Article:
Several days ago, the Financial Times wrote an article about the troubled Canadian pharmaceutical company Valeant (VRX) in which it observed that 21 of 23 professional Wall Street securities analysts had rated VRX a buy just as it was about to lose 50% of its value in a day. The loss was understandable: VRX reported weaker than expected earnings figures and said it might soon be in default on some borrowings because of its inability to produce accurate and complete financial statements.
To my mind, that isn’t necessarily the worst part. VRX shares had fallen by 60% in a flat overall market during the prior year. Yet very few analysts picked up on the signal that price action was flashing that something might be wrong. Of course, the CEO of Valeant, no longer with the company, had also called his most favored analysts shortly before the announcement to say that everything was fine.
VRX isn’t a once-in-a-lifetime case. Comments from readers accompanying the FT article correctly cite Enron and the internet bubble as prior instances of the same phenomenon. The SEC complaint in the case of Henry Blodget, a former Merrill Lynch internet analyst who was barred from the securities business for publicly recommending stocks he privately believed had no investment merit, spells out the latter situation in detail. (By the way, Blodget now writes for Yahoo Finance. Go figure.)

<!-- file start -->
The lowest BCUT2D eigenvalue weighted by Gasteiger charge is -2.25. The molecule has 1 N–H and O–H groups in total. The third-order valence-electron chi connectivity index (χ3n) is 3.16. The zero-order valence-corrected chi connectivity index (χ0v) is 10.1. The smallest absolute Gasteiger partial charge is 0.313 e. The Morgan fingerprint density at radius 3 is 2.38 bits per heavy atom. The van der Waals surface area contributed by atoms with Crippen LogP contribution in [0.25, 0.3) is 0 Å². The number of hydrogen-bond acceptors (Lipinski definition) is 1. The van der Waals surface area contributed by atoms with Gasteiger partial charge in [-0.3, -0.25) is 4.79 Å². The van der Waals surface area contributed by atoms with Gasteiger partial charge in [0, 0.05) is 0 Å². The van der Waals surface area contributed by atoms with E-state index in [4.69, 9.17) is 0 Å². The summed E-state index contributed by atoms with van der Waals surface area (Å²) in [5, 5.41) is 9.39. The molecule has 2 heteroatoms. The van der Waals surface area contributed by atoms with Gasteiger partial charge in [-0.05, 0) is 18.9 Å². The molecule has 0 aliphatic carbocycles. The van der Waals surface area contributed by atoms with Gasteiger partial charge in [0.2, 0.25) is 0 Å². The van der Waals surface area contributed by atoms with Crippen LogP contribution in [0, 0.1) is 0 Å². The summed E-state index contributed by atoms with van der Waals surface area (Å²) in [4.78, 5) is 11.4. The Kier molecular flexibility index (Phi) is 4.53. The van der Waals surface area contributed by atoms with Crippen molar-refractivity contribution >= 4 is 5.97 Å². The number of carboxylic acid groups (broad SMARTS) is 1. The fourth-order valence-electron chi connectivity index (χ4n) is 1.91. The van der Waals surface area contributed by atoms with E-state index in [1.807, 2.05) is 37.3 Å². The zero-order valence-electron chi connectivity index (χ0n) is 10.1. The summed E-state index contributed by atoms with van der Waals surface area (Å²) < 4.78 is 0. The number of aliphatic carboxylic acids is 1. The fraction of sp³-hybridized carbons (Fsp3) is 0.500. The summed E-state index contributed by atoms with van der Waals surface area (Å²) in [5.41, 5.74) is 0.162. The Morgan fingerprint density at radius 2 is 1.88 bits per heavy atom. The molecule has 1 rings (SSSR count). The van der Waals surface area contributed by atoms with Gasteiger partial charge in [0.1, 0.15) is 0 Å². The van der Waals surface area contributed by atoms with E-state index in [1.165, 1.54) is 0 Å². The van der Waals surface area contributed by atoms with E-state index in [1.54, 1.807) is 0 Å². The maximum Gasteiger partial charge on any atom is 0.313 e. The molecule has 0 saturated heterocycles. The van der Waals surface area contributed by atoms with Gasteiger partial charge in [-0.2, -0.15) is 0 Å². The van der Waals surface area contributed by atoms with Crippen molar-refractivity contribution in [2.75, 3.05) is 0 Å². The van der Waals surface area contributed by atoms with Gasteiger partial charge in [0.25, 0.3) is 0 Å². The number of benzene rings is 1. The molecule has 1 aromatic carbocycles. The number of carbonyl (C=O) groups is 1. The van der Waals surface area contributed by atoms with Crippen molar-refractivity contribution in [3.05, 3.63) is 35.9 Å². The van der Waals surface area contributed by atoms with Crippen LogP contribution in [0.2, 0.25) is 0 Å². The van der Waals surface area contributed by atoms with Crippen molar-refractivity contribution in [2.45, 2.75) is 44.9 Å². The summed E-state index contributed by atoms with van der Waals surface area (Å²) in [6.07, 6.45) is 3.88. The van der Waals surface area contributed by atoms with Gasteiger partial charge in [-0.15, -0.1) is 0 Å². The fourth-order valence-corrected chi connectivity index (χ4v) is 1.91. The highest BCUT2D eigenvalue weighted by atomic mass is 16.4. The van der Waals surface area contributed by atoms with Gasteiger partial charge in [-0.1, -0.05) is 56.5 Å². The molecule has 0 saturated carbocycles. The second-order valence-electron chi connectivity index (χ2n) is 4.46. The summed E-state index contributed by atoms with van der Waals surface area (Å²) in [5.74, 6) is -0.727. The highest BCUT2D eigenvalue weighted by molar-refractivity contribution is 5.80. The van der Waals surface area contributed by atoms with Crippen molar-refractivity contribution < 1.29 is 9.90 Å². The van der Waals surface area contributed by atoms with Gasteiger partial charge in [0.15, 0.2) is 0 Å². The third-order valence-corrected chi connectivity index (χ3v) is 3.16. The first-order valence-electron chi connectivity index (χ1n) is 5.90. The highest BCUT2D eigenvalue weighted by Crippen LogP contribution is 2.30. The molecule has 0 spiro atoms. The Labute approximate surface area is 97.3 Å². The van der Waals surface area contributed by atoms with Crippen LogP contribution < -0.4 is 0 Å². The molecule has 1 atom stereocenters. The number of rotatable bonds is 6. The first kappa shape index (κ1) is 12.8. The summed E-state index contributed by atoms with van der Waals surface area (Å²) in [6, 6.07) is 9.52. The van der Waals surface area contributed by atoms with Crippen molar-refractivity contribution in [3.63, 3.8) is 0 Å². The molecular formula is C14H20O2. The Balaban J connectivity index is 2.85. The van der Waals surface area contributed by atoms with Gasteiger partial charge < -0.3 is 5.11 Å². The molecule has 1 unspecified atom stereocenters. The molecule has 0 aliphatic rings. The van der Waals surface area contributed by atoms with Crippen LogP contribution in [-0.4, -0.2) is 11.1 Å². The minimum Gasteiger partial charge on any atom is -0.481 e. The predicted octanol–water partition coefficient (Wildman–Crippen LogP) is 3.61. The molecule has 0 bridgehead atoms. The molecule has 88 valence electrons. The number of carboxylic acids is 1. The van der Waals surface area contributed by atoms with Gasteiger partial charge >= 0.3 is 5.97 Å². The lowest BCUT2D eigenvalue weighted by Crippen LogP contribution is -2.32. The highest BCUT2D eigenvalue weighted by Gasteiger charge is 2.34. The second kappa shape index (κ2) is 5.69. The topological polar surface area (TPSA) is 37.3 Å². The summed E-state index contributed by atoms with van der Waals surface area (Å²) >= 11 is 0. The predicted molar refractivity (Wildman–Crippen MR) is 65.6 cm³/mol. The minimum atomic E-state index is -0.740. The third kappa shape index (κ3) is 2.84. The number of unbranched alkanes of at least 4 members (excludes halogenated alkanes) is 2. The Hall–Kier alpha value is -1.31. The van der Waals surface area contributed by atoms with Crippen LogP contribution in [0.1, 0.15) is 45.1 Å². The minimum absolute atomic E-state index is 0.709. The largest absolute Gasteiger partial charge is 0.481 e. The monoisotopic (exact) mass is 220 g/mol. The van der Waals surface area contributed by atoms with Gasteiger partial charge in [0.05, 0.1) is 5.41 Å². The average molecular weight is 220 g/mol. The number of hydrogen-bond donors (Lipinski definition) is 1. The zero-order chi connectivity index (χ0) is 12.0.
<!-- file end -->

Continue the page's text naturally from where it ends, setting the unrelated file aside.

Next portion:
So, why are Wall Street analysts so bullish?
–There’s a saying in commercial banking that no one ever gets promoted for not making a loan. Same thing for securities analysts. No one gets rich by warning what stocks not to buy. Fame and fortune come from introducing clients to stocks that will go up.
–Having a “sell” opinion isn’t a purely intellectual stand. It entails considerable professional risk. Institutional/hedge fund customers who own the stock in question may call up the analyst’s boss to complain. They may intimate, or flat out state, that they will withdraw/reduce the commission business they send the firm unless the analyst changes his opinion …or is fired.
Companies with poor ratings may complain, too, and threaten to take their investment banking business elsewhere. They can (and do) make the offending analyst’s life miserable. They can deny access to top management. They won’t return phone calls. They may not attend industry conferences the analyst arranges. They’ll ask the analyst’s rivals to set up meetings with important shareholders. Just ask Mike Mayo, the bank analyst who suffered greatly for years for his negative view of financials.
–Brokerage firms believe that their in-house research loses them money. They regard investment banking, trading for their own account and acting as a middleman for third-party trades as their major businesses. Because of this, they have a tendency to think that research should support at least one of these efforts. In my experience, they also think that the third-party trading business comes in on its own. So, while they may not say this in public, they view their institutional research as being either an adjunct to investment banking or proprietary trading.
–During the recent recession, very many experienced sell-side securities analysts were laid off. Their replacements have less experience, and they don’t have the same kind of personal followings with clients that can protect them from external pressure to be bullish.